Adolf Hitler’s Manifesto ‘Mein Kampf’ To Return To German Bookstores

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Neal Earley Contributor
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For the first time in decades, Adolf Hitler’s manifesto, “Mein Kampf,” is making a return to bookstores, NBC News reports.

A historical research center in Munich, the Institute of Contemporary History (IFZ), will publish a new annotated version of the manifesto in January.

The decision to publish Mein Kampf is arising because the copyright on the book is about to expire.

Currently the copyright belongs to the Bavarian government, given to them after the end of the Second World War. Since holding the copyright, the Bavarian government has restricted the publishing of the book out of respect for victims of the Holocaust.

Now with the copyright to set to expire, Hitler’s political declaration will return to German bookstores, a rare sight in the country since the days of the Third Reich.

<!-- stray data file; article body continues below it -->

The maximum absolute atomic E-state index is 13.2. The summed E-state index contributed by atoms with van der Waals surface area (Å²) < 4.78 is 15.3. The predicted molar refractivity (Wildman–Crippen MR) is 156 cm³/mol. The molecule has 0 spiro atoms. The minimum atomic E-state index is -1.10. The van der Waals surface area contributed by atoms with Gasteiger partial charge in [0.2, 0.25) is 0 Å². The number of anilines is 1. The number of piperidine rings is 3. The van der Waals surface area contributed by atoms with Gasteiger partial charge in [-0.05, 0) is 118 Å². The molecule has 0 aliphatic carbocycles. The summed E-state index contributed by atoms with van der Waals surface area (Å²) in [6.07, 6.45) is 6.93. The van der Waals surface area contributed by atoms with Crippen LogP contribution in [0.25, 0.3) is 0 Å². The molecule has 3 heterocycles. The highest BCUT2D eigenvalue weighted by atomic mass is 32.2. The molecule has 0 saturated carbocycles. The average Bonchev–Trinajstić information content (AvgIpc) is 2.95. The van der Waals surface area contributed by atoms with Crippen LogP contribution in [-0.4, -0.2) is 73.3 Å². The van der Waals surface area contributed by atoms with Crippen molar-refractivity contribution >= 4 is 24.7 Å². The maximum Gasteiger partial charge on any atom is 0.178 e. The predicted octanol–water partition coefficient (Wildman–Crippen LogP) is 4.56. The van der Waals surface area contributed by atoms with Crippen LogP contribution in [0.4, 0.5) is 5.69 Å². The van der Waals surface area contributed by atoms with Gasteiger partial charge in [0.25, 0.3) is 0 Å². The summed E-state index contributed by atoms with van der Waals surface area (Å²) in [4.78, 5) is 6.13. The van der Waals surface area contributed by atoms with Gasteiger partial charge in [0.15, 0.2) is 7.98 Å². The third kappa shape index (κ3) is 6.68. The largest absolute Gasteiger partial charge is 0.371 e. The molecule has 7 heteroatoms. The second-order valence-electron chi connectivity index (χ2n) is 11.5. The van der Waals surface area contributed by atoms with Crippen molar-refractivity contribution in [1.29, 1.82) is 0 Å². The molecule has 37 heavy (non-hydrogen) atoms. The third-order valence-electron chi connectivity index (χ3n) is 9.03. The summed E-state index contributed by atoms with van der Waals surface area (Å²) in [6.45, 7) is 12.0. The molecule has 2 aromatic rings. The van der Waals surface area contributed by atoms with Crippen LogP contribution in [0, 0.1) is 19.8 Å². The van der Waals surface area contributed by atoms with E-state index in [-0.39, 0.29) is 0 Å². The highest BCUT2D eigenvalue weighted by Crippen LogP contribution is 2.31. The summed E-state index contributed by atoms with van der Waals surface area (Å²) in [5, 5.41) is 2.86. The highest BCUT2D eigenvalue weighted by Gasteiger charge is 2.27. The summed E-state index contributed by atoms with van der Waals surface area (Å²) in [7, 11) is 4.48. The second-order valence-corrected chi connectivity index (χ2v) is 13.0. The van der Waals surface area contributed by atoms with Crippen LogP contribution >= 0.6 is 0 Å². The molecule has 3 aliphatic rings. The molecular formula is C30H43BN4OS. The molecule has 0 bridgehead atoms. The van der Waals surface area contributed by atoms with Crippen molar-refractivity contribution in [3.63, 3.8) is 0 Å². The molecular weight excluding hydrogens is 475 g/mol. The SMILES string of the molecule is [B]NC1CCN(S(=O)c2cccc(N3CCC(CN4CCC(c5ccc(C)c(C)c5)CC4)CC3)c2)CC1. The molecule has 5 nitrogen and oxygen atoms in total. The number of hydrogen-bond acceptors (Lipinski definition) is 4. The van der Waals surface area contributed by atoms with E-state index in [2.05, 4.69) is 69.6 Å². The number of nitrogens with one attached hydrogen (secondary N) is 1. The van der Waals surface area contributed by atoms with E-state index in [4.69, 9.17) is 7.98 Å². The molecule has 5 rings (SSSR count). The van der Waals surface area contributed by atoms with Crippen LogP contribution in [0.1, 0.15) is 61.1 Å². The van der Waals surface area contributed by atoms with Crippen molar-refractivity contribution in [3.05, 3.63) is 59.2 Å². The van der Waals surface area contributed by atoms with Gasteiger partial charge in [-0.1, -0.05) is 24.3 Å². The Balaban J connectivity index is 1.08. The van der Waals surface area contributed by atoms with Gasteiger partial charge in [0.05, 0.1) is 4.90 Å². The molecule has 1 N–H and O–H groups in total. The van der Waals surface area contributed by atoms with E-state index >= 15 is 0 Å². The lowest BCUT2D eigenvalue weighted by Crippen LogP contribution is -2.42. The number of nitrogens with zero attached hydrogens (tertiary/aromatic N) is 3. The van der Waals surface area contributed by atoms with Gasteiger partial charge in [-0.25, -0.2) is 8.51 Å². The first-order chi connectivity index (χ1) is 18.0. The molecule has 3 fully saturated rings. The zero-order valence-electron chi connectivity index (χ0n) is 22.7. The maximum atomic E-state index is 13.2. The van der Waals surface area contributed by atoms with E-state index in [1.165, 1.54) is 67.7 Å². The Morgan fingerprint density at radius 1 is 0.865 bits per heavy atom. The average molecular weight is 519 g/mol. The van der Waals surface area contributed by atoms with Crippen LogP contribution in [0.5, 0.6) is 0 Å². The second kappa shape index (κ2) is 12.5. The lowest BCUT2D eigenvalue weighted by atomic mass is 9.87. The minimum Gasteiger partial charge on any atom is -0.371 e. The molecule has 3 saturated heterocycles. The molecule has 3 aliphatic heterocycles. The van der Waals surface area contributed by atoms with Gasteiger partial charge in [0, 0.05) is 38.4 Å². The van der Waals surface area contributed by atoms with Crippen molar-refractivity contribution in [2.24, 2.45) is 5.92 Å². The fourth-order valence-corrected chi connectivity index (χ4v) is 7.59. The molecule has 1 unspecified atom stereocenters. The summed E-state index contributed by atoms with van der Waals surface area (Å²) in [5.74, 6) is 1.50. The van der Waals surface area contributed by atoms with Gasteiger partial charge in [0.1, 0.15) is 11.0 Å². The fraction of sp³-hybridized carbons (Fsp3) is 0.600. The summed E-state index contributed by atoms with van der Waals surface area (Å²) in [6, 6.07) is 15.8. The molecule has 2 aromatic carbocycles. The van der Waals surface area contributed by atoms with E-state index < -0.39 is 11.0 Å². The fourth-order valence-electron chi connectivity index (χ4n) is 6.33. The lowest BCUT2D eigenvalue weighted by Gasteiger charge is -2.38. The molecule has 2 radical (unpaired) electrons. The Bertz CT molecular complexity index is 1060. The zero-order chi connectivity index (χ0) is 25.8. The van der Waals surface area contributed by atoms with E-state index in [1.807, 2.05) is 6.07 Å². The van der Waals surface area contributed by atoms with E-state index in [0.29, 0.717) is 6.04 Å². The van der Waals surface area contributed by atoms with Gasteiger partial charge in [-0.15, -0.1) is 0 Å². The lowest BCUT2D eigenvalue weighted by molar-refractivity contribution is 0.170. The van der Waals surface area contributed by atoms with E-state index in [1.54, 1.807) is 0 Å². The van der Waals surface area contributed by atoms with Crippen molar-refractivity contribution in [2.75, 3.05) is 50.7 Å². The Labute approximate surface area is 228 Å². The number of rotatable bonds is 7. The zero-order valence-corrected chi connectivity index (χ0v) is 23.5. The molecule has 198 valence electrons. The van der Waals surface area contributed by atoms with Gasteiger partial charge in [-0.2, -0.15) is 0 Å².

Copies of Mein Kampf will be published with annotations providing analysis on the content of the books.

With the added commentary, the length of the book will increase from 800 pages to 2,000 pages with five historians and 30 experts from other fields contributing to the new edition.

The new annotations are a prerequisite to publishing Hitler’ manifesto. According to NBC News, the Bavarian government has threatened to prosecute anyone who would try to publish the book without historical commentary under “racial incitement” laws.

While Mein Kampf is not banned in Germany, Nazi symbols are banned, unless they are used for historic or educational purposes. The soon to be publisher said that the goal of publishing the manifesto with the political commentary is an attempt to counter Nazi ideology.